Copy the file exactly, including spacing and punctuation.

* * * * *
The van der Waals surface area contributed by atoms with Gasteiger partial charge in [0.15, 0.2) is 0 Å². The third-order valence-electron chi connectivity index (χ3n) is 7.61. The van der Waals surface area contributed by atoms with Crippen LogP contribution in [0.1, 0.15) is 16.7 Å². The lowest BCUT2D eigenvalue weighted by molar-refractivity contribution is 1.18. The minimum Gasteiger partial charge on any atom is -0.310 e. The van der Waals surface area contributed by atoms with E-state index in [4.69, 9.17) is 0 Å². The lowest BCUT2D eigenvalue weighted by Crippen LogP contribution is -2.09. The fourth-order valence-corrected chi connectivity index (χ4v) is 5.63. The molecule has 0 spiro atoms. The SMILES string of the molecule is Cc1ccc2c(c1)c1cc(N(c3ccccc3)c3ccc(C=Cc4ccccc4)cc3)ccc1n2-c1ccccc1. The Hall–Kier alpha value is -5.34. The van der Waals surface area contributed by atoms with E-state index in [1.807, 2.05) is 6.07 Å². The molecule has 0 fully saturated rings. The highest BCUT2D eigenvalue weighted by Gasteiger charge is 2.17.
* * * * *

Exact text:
The van der Waals surface area contributed by atoms with Gasteiger partial charge in [0.15, 0.2) is 0 Å². The third-order valence-electron chi connectivity index (χ3n) is 7.61. The van der Waals surface area contributed by atoms with Crippen LogP contribution in [0.1, 0.15) is 16.7 Å². The lowest BCUT2D eigenvalue weighted by molar-refractivity contribution is 1.18. The minimum Gasteiger partial charge on any atom is -0.310 e. The van der Waals surface area contributed by atoms with E-state index in [4.69, 9.17) is 0 Å². The lowest BCUT2D eigenvalue weighted by Crippen LogP contribution is -2.09. The fourth-order valence-corrected chi connectivity index (χ4v) is 5.63. The molecule has 0 spiro atoms. The SMILES string of the molecule is Cc1ccc2c(c1)c1cc(N(c3ccccc3)c3ccc(C=Cc4ccccc4)cc3)ccc1n2-c1ccccc1. The Hall–Kier alpha value is -5.34. The van der Waals surface area contributed by atoms with E-state index in [1.807, 2.05) is 6.07 Å². The molecule has 0 fully saturated rings. The highest BCUT2D eigenvalue weighted by Gasteiger charge is 2.17.